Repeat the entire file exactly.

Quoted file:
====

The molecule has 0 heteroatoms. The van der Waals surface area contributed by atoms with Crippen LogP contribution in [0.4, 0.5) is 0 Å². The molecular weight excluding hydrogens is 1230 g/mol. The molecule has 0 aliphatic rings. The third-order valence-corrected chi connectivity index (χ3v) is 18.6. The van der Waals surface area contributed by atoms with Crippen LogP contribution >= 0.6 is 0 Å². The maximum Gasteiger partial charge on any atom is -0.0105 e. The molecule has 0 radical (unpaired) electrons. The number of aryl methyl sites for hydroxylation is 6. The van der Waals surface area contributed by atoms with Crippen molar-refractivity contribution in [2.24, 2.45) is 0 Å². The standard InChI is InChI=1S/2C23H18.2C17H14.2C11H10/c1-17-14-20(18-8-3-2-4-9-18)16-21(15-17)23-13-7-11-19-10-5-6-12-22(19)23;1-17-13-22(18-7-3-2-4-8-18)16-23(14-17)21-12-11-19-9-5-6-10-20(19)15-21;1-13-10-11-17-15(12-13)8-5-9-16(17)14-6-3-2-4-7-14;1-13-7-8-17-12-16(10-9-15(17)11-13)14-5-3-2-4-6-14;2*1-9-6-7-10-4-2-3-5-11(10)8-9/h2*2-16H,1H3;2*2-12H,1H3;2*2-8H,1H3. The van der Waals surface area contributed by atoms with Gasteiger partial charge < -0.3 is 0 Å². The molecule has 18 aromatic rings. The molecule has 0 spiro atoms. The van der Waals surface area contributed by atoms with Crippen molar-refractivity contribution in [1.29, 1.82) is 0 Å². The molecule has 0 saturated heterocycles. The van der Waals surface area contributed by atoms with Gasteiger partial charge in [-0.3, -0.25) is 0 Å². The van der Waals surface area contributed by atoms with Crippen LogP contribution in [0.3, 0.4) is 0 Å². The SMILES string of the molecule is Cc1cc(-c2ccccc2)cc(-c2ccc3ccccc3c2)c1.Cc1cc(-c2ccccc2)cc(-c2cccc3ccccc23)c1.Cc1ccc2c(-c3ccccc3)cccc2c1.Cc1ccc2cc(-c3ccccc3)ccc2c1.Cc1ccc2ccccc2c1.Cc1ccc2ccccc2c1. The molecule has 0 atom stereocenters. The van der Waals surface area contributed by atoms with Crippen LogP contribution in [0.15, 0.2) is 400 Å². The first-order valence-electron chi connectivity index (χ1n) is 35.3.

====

The molecule has 0 heteroatoms. The van der Waals surface area contributed by atoms with Crippen LogP contribution in [0.4, 0.5) is 0 Å². The molecular weight excluding hydrogens is 1230 g/mol. The molecule has 0 aliphatic rings. The third-order valence-corrected chi connectivity index (χ3v) is 18.6. The van der Waals surface area contributed by atoms with Crippen LogP contribution >= 0.6 is 0 Å². The maximum Gasteiger partial charge on any atom is -0.0105 e. The molecule has 0 radical (unpaired) electrons. The number of aryl methyl sites for hydroxylation is 6. The van der Waals surface area contributed by atoms with Crippen molar-refractivity contribution in [2.24, 2.45) is 0 Å². The standard InChI is InChI=1S/2C23H18.2C17H14.2C11H10/c1-17-14-20(18-8-3-2-4-9-18)16-21(15-17)23-13-7-11-19-10-5-6-12-22(19)23;1-17-13-22(18-7-3-2-4-8-18)16-23(14-17)21-12-11-19-9-5-6-10-20(19)15-21;1-13-10-11-17-15(12-13)8-5-9-16(17)14-6-3-2-4-7-14;1-13-7-8-17-12-16(10-9-15(17)11-13)14-5-3-2-4-6-14;2*1-9-6-7-10-4-2-3-5-11(10)8-9/h2*2-16H,1H3;2*2-12H,1H3;2*2-8H,1H3. The van der Waals surface area contributed by atoms with Gasteiger partial charge < -0.3 is 0 Å². The molecule has 18 aromatic rings. The molecule has 0 spiro atoms. The van der Waals surface area contributed by atoms with Crippen molar-refractivity contribution in [1.29, 1.82) is 0 Å². The molecule has 0 saturated heterocycles. The van der Waals surface area contributed by atoms with Gasteiger partial charge in [-0.3, -0.25) is 0 Å². The van der Waals surface area contributed by atoms with Crippen LogP contribution in [0.3, 0.4) is 0 Å². The SMILES string of the molecule is Cc1cc(-c2ccccc2)cc(-c2ccc3ccccc3c2)c1.Cc1cc(-c2ccccc2)cc(-c2cccc3ccccc23)c1.Cc1ccc2c(-c3ccccc3)cccc2c1.Cc1ccc2cc(-c3ccccc3)ccc2c1.Cc1ccc2ccccc2c1.Cc1ccc2ccccc2c1. The molecule has 0 atom stereocenters. The van der Waals surface area contributed by atoms with Crippen LogP contribution in [0.15, 0.2) is 400 Å². The first-order valence-electron chi connectivity index (χ1n) is 35.3.